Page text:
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1 Samuel 19

“[Saul] went there to Naioth in Ramah. And the Spirit of God came upon him also, and as he went he prophesied until he came to Naioth in Ramah” (v. 23).

David served well in the court of King Saul, playing music that soothed the ruler’s madness and winning great victories over the Philistines. He even became part of Saul’s family by marrying Michal, daughter of the king (1 Sam. 17–18). Yet none of these things would permanently endear David to Saul. Jealous of the people’s love for David and afraid of the young man because the Lord was with him, Saul made his chief goal the elimination of David and the threat he posed to his own reign.

Given that God told Saul he would not endure as king (15:22–23), Saul’s attempts to preserve his throne were futile. After all, the Lord “can do all things” and “no purpose of [His] can be thwarted” (Job 42:2). Moreover, even Saul’s own family would not join the king in opposing David. In fact, as we see in today’s passage, Saul’s children saved David from their father’s murderous plots on several occasions.

When Saul revealed his intent to kill David, his son Jonathan interceded for the son of Jesse. Unlike his father, Jonathan was sound in mind, and he convinced Saul to abandon his evil plan by appealing to the great service David had rendered to the king. Saul even swore not to kill David as “the LORD lives”—that is, he said it would be just as impossible for him to move against David as it is for God to die. Yet Saul offered only a temporary reprieve, for once David won another great battle against the Philistines, Saul tried to kill him again. Since the king had sworn an oath, he was now guilty not only of attempted murder but of breaking a lawful vow (19:1–10; see Num. 30:2).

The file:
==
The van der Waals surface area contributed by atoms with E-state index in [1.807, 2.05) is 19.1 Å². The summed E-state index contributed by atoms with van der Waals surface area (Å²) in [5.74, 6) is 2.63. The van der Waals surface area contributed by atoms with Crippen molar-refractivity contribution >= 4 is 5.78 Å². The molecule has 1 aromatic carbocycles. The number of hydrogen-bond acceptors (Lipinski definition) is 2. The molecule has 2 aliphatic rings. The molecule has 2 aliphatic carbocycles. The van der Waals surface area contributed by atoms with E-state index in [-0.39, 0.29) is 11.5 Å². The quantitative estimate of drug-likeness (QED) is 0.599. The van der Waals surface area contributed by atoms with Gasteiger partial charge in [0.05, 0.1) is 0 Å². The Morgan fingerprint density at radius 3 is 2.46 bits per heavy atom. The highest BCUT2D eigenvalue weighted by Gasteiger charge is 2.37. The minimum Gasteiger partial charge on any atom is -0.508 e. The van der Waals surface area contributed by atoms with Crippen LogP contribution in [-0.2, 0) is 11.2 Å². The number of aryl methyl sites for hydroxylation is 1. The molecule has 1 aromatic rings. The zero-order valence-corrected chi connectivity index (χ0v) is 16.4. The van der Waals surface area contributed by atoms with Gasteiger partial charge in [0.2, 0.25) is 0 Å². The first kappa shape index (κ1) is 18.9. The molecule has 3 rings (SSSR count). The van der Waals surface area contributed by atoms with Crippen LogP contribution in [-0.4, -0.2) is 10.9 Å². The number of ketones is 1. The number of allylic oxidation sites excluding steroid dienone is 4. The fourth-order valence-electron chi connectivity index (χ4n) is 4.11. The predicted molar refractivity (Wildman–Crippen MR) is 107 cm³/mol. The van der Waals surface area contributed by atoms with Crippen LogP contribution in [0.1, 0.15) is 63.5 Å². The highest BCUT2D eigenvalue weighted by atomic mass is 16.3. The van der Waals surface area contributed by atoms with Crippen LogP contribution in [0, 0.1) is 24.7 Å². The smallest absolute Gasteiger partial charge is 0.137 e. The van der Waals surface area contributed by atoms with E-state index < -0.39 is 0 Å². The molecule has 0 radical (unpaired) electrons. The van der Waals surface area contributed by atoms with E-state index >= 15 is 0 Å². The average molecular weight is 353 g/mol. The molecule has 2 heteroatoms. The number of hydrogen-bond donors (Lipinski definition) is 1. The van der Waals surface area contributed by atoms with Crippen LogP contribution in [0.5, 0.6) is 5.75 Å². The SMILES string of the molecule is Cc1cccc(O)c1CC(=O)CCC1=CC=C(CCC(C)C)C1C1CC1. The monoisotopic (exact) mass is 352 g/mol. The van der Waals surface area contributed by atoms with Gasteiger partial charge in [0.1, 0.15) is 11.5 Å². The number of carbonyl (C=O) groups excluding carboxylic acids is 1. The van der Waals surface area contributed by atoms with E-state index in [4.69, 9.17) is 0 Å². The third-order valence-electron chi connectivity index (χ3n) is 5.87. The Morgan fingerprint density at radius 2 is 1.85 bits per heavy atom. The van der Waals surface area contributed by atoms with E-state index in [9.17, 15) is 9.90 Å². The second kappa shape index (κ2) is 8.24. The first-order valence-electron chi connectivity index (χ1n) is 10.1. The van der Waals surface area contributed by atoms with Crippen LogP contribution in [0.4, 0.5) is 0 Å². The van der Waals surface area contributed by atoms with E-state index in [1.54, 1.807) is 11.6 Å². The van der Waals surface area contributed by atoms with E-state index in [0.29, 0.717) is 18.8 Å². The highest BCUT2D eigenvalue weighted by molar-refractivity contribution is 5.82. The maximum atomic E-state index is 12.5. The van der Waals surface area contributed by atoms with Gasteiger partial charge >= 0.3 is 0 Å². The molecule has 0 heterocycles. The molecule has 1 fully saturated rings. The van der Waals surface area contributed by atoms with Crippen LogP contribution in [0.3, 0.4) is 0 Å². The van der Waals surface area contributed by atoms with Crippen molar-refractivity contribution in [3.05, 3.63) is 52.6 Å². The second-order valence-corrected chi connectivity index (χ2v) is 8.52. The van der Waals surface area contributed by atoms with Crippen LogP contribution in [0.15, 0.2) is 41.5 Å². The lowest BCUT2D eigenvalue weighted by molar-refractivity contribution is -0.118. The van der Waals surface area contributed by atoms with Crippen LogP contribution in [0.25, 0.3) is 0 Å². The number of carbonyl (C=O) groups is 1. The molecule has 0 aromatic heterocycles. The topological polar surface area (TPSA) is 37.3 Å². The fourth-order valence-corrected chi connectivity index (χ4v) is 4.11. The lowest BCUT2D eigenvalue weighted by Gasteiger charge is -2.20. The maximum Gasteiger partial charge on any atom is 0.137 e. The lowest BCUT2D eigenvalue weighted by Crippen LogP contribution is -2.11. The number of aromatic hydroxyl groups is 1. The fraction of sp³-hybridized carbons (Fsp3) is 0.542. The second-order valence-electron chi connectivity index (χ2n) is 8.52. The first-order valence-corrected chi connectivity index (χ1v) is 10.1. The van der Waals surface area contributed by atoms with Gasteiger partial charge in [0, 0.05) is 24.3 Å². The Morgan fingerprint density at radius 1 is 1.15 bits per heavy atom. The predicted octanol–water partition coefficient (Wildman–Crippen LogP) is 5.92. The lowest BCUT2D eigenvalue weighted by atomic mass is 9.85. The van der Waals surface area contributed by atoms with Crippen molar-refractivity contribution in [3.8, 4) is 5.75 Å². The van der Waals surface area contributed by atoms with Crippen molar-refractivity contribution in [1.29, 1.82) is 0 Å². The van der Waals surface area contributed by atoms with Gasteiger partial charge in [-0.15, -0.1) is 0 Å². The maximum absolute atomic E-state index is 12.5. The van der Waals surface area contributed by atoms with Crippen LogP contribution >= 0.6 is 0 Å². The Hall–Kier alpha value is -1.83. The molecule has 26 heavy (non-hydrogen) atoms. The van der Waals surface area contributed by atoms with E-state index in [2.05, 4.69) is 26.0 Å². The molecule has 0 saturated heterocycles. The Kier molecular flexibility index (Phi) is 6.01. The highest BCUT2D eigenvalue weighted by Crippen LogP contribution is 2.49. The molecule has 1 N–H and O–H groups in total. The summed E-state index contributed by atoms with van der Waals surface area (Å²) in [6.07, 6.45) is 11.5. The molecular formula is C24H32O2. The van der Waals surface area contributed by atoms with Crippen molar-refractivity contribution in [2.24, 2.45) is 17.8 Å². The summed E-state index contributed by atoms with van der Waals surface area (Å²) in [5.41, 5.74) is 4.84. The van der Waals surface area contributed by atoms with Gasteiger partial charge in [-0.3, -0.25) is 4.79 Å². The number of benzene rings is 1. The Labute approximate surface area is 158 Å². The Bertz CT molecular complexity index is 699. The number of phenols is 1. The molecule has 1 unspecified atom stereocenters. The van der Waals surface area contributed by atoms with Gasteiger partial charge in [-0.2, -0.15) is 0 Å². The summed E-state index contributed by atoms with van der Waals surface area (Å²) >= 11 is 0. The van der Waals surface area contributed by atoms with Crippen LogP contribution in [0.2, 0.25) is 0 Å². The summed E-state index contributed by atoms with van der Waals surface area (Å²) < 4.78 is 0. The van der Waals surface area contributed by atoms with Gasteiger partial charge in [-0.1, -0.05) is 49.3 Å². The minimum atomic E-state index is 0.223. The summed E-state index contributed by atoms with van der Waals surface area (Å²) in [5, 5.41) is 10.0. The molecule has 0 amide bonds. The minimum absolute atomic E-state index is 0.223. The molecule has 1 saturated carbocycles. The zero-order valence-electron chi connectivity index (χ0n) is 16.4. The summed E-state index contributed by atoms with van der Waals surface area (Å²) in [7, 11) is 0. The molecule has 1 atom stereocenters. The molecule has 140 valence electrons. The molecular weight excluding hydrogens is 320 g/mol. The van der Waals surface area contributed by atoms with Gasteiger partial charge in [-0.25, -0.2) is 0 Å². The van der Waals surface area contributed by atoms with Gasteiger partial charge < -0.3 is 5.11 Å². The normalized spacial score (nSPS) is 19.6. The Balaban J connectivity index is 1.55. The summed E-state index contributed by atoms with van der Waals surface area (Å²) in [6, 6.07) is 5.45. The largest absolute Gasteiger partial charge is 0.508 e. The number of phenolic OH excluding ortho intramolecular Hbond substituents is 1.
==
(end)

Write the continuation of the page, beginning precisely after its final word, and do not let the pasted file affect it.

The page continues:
Michal, Jonathan’s sister and David’s wife, also acted to save David from Saul by sneaking him out of a window and placing an idol in David’s bed to make Saul’s messengers think he was still at home (1 Sam. 19:11–17). Does Michal’s easy access to an idol indicate that she mixed false religion with the worship of Yahweh? We cannot say for certain. In any case, Saul’s daughter disobeyed her father to save David’s life.

Perhaps the most interesting aspect of 1 Samuel 19 is how the Spirit of God overcame Saul’s messengers and even Saul himself to keep them away from David at Naioth (vv. 18–24). The Lord Himself intervened to save His chosen, even forcing David’s enemy to prophesy. That God did this to stop those opposed to David (and thus to Him as well) shows that speaking prophecy does not itself prove that the Lord approves of the speaker. But it shows that the Lord may use anyone He chooses in order to accomplish His will.

Coram Deo Living before the face of God

Matthew Henry sees today’s passage as confirming that serving in ministry is in itself no proof of conversion. He writes, “Many have great gifts and yet no grace, prophesy in Christ’s name and yet are disowned by him.” Saul prophesied, though his heart was set against the Lord. It is possible to do great things for the church and yet be unconverted. We must trust in Christ for salvation, not in what we do in His name.

For Further Study
  • 1 Samuel 10
  • Proverbs 21:1
  • Ecclesiastes 4:13
  • 1 Corinthians 13:2

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From the May 2019 Issue
May 2019 Issue